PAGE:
Acoustic Kitty: A Real CIA Operative, wiki rewrite #4
Updated: Jan 6
Personal note: I love and hate that this is really real. (Also, as of January 2021, the CIA has released new branding, including a new logo design. The design world thinks it looks like it belongs on a band touring t-shirt. This makes this post even more relevant, because doesn't Acoustic Kitty sound like a great album name?)
Acoustic Kitty was a $20 million Central Intelligence Agency (CIA) project. The CIA used cats in an attempt to spy on the Soviet Union embassies in the 1960s.
Veterinary surgeons implanted a microphone into the cat's ear canal, a radio transmitter at the base of its skull, and a wire into its fur. In theory, this allowed the cat to record and transmit sound from its surroundings. They addressed the cat's distraction from hunger in another operation.
The first Acoustic Kitty mission failed. When they released the cat to spy on two men in a park near the Soviet Compound in Washington DC a taxi almost immediately killed it*. Later cat tests also failed.
In 1967 the CIA declared the project a failure and a total loss. The CIA researchers' closing memorandum stated they believed they could train cats to move short distances, but that "the environmental and security factors in using this technique in a real foreign situation force us to conclude that for our (intelligence) purposes, it would not be practical."
*Former CIA director of the Office of Technical Service Robert Wallace denied this claim in 2013. He said they abandoned Acoustic Kitty due to cat training difficulties. The original cat did not get hit by a taxi. "The equipment was taken out of the cat; the cat was re-sewn for a second time and lived a long and happy life afterward."
Acoustic Kitty was a CIA project launched by the Central Intelligence Agency Directorate of Science & Technology, which in the 1960s intended to use cats to spy on the Kremlin and Soviet embassies. In an hour-long procedure a veterinary surgeon implanted a microphone in the cat's ear canal, a small radio transmitter at the base of its skull and a thin wire into its fur.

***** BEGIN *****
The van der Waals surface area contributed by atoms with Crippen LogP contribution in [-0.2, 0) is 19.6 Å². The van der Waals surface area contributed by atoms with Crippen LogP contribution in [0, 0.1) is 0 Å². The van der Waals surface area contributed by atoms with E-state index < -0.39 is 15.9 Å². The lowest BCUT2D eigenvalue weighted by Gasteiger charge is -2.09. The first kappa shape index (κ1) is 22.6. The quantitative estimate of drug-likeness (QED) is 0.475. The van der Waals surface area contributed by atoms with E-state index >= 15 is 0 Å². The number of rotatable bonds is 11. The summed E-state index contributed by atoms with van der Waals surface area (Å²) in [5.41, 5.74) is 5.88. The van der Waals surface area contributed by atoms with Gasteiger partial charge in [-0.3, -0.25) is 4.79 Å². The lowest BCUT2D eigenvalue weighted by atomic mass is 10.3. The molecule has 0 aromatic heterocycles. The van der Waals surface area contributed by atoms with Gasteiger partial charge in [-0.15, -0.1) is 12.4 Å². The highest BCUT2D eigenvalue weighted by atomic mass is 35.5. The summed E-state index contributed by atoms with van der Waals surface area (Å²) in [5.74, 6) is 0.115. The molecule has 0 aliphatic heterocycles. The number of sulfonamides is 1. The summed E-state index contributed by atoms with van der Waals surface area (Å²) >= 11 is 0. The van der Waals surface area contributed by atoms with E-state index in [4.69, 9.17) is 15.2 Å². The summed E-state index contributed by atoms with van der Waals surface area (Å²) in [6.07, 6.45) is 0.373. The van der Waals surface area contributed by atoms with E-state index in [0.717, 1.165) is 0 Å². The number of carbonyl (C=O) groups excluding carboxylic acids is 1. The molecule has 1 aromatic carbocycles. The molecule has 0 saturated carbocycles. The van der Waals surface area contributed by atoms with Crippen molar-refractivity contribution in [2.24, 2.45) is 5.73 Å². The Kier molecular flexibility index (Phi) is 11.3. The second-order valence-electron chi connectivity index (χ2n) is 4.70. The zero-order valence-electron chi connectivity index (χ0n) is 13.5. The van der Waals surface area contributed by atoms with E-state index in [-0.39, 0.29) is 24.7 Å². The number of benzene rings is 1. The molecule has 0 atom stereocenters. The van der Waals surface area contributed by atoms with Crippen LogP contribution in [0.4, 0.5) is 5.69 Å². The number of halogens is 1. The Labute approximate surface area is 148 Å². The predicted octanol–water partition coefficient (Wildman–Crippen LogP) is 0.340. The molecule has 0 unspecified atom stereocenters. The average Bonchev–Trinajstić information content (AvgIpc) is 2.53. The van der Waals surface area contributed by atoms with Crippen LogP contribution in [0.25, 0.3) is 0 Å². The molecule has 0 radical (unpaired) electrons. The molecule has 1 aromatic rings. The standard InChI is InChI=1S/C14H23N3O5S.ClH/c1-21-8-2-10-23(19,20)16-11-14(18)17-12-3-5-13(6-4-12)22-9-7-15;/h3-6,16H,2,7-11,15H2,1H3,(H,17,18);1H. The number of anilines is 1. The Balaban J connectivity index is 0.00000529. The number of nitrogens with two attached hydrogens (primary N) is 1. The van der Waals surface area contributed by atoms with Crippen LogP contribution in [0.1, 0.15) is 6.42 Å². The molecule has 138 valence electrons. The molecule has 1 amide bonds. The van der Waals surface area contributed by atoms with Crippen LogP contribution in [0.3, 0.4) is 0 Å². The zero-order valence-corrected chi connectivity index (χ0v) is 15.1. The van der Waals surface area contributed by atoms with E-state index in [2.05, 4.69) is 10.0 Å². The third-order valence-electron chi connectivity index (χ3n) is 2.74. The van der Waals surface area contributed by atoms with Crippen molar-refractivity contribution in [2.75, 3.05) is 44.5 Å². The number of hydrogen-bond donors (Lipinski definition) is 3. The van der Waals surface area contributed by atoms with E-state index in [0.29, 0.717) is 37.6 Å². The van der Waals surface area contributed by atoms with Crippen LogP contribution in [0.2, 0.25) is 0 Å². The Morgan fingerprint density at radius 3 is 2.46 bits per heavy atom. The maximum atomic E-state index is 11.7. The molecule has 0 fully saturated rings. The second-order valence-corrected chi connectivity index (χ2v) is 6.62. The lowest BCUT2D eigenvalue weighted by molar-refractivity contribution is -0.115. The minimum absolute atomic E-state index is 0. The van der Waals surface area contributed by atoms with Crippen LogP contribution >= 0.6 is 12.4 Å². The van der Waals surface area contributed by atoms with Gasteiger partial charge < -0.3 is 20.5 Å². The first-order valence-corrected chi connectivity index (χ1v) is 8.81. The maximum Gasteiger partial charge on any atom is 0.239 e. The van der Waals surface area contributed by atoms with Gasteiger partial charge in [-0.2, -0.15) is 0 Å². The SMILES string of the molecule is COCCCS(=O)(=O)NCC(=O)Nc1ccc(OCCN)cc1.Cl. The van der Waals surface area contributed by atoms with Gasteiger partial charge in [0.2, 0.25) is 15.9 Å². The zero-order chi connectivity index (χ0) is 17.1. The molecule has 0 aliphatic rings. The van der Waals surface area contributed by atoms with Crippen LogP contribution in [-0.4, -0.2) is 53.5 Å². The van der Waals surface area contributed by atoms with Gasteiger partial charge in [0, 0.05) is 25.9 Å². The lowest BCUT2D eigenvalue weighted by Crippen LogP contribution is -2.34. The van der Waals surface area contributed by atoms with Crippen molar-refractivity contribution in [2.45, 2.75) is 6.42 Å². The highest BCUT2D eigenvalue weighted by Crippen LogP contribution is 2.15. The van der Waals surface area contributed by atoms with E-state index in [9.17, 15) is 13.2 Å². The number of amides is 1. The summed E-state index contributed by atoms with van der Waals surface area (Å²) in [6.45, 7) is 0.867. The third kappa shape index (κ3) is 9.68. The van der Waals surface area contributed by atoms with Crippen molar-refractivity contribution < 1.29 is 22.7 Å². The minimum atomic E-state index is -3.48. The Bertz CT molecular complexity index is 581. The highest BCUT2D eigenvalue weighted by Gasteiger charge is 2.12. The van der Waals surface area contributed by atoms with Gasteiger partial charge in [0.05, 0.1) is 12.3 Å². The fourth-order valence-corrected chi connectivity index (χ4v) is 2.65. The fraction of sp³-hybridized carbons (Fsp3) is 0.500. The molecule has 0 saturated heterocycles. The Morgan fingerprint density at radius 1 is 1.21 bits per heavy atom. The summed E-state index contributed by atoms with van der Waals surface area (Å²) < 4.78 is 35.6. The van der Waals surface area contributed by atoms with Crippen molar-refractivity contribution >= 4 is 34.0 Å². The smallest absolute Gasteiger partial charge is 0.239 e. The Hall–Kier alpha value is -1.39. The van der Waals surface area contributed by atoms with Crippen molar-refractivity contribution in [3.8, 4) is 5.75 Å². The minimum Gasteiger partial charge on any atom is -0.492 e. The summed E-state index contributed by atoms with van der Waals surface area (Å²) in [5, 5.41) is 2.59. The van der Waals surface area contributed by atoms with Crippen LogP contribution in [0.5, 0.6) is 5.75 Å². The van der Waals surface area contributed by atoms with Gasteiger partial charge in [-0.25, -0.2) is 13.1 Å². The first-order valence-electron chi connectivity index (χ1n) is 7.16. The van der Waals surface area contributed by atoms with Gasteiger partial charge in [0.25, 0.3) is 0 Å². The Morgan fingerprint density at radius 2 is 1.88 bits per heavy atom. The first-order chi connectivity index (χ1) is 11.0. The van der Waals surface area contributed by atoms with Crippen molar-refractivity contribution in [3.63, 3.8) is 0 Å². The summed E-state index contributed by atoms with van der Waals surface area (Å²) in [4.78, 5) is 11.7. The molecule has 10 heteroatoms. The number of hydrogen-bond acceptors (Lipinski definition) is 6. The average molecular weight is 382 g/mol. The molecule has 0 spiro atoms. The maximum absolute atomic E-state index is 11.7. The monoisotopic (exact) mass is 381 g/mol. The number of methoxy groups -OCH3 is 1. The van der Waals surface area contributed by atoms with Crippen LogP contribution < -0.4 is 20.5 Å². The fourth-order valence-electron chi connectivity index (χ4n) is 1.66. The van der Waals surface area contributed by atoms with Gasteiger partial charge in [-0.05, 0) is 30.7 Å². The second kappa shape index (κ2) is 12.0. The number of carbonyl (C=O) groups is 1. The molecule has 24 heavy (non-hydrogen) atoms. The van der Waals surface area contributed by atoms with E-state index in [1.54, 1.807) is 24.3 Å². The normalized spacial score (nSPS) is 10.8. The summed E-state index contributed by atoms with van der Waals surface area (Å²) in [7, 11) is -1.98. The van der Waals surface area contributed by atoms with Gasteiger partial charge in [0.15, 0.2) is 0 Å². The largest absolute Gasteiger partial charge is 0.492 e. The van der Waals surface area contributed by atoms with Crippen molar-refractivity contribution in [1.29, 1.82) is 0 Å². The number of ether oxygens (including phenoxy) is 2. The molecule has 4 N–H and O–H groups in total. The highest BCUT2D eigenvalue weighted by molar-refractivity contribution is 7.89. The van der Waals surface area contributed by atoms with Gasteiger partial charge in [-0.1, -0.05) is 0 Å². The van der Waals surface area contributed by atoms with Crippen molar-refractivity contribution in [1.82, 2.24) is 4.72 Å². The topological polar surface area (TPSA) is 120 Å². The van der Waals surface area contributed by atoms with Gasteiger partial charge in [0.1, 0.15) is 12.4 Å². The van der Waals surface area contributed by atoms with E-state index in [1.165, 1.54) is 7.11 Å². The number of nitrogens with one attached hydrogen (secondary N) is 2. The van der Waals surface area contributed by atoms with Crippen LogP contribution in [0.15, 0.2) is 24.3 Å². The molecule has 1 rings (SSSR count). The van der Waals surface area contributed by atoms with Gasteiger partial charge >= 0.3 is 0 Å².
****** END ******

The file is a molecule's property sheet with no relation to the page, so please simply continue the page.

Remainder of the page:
This would allow the cat to innocuously record and transmit sound from its surroundings. Due to problems with distraction, the cat's sense of hunger had to be addressed in another operation. Victor Marchetti, a former CIA officer, said Project Acoustic Kitty cost about $20 million.
The first Acoustic Kitty mission was to eavesdrop on two men in a park outside the Soviet compound on Wisconsin Avenue in Washington, D.C. The cat was released nearby, but was hit and allegedly killed by a taxi almost immediately. However, this was disputed in 2013 by Robert Wallace, a former Director of the CIA's Office of Technical Service, who said that the project was abandoned due to the difficulty of training the cat to behave as required, and "the equipment was taken out of the cat; the cat was re-sewn for a second time, and lived a long and happy life afterwards". Subsequent tests also failed. Shortly thereafter the project was considered a failure and declared to be a total loss. However, other accounts report more success for the project.
Acoustic Kitty wancelled in 1967. A closing memorandum said that the CIA researchers believed that they could train cats to move short distances, but that "the environmental and security factors in using this technique in a real foreign situation force us to conclude that for our (intelligence) purposes, it would not be practical." The project was disclosed in 2001, when some CIA documents were declassified.was